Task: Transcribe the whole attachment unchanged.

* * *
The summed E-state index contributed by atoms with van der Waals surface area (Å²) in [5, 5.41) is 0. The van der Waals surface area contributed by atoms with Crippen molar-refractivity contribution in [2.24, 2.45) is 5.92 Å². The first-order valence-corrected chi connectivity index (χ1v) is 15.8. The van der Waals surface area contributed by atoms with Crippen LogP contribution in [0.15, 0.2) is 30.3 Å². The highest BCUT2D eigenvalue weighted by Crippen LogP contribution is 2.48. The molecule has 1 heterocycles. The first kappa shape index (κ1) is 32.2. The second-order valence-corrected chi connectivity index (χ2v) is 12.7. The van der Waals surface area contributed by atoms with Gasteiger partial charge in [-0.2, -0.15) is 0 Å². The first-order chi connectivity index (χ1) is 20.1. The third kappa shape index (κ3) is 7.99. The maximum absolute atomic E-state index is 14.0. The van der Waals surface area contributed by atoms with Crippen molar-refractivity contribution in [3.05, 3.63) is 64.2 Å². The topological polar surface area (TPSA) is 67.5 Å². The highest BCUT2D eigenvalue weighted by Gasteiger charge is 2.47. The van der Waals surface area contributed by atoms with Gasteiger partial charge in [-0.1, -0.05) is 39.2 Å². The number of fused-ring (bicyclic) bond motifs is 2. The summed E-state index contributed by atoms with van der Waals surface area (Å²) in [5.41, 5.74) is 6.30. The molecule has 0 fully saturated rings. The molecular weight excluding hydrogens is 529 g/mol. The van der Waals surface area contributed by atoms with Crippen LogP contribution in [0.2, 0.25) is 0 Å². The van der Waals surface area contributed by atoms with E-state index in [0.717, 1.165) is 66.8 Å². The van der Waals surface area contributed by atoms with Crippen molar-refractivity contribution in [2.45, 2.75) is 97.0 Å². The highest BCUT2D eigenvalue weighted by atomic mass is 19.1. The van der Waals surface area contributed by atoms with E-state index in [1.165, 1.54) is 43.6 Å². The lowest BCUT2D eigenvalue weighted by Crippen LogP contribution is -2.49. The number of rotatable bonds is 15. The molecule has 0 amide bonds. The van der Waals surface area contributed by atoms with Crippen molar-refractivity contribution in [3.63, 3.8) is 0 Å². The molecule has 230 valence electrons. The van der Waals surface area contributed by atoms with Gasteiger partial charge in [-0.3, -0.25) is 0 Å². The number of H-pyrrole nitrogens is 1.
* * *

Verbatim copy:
The summed E-state index contributed by atoms with van der Waals surface area (Å²) in [5, 5.41) is 0. The van der Waals surface area contributed by atoms with Crippen molar-refractivity contribution in [2.24, 2.45) is 5.92 Å². The first-order valence-corrected chi connectivity index (χ1v) is 15.8. The van der Waals surface area contributed by atoms with Crippen LogP contribution in [0.15, 0.2) is 30.3 Å². The highest BCUT2D eigenvalue weighted by Crippen LogP contribution is 2.48. The molecule has 1 heterocycles. The first kappa shape index (κ1) is 32.2. The second-order valence-corrected chi connectivity index (χ2v) is 12.7. The van der Waals surface area contributed by atoms with Gasteiger partial charge in [-0.2, -0.15) is 0 Å². The first-order chi connectivity index (χ1) is 20.1. The third kappa shape index (κ3) is 7.99. The maximum absolute atomic E-state index is 14.0. The van der Waals surface area contributed by atoms with Crippen molar-refractivity contribution in [3.05, 3.63) is 64.2 Å². The topological polar surface area (TPSA) is 67.5 Å². The highest BCUT2D eigenvalue weighted by Gasteiger charge is 2.47. The van der Waals surface area contributed by atoms with Gasteiger partial charge in [-0.1, -0.05) is 39.2 Å². The number of fused-ring (bicyclic) bond motifs is 2. The summed E-state index contributed by atoms with van der Waals surface area (Å²) in [5.41, 5.74) is 6.30. The molecule has 0 fully saturated rings. The molecular weight excluding hydrogens is 529 g/mol. The van der Waals surface area contributed by atoms with Crippen LogP contribution in [0.2, 0.25) is 0 Å². The van der Waals surface area contributed by atoms with E-state index in [0.717, 1.165) is 66.8 Å². The van der Waals surface area contributed by atoms with Crippen molar-refractivity contribution in [2.45, 2.75) is 97.0 Å². The highest BCUT2D eigenvalue weighted by atomic mass is 19.1. The van der Waals surface area contributed by atoms with E-state index in [1.165, 1.54) is 43.6 Å². The lowest BCUT2D eigenvalue weighted by Crippen LogP contribution is -2.49. The number of rotatable bonds is 15. The molecule has 0 amide bonds. The van der Waals surface area contributed by atoms with Crippen molar-refractivity contribution in [3.63, 3.8) is 0 Å². The molecule has 230 valence electrons. The van der Waals surface area contributed by atoms with Gasteiger partial charge in [-0.3, -0.25) is 0 Å². The number of H-pyrrole nitrogens is 1.